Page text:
At first glance, the concrete dock looks like it’s floating just above the water.
“It turned out exactly how I wanted it,” says Reuben Keim, co-owner of Keim Concrete in Wooster, Ohio, about his concrete platform. The pier and dock, which sit about a foot above the surface of a 2-acre pond in Keim’s backyard, was fashioned with Proline form liners, stamps and texture mats and built with an array of products largely from Deco-Crete Supply.
Keim, with help from his decorative work crew and his wife and five kids ages 4 to 15, built the pier. They also built the 20-foot diameter dock over many evenings and weekends in about four months. The project began with Keim draining the pond. Then he went to work on cleaning it out. Once that was done, the next step was building a rebar and concrete foundation. This includes a 4-by-4-square-foot platform that’s about 8 feet tall and supports the dock.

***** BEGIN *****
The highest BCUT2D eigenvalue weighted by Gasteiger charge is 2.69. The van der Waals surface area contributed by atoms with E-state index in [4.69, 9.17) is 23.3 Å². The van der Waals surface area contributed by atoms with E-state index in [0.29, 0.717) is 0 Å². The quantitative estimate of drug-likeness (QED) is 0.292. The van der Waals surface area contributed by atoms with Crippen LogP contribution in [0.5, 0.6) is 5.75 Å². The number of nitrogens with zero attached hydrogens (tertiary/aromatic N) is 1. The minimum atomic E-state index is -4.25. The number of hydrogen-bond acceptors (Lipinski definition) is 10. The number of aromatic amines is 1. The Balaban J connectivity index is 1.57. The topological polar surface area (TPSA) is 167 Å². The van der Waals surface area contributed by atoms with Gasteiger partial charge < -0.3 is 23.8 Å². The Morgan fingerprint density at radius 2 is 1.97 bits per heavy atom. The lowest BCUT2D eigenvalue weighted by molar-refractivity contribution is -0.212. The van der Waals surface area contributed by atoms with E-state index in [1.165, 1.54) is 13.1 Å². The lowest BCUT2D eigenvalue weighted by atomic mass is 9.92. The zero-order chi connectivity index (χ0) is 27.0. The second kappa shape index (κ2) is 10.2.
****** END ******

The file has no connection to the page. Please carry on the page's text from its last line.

The pier leading to the dock features a pattern formed with Proline’s Reclaimed Timber stamps and Brownstone color hardener and Chocolate release, flanked by 8-inch borders created with a Quarry Stone texture mat and colored with Travertine color hardener. Keim used one of Proline’s two-part step liners to do the walkway’s edgework, which also includes LED lights that shine down on the water when the sun sets.
The dock’s focal point is a stamped 16-Point Star Medallion acid stained in a variety of blacks. It is also surrounded by a Roman Slate border with Brownstone color hardener and Chocolate release.
The time and money invested in this backyard amenity was fully worth it, Keim says. The kids love it and “spend hours out there swimming.”
After work, he says, he finds himself dockside just about every night. A perfect weekend for him includes “sitting out there on top of the water grilling steaks.” As if the setting couldn’t get any better, Keim stocks the pond with largemouth bass, bluegill and crappie.
As Oscar Wilde once said, “Imitation is the highest form of flattery.”
With that in mind, one Ohio contractor reached out to another, namely Reuben Keim, for help. He wanted both advice and insight on how to build a stamped concrete dock of his very own. See how Jim Sanguedolce’s Dolce Lodge project turned out.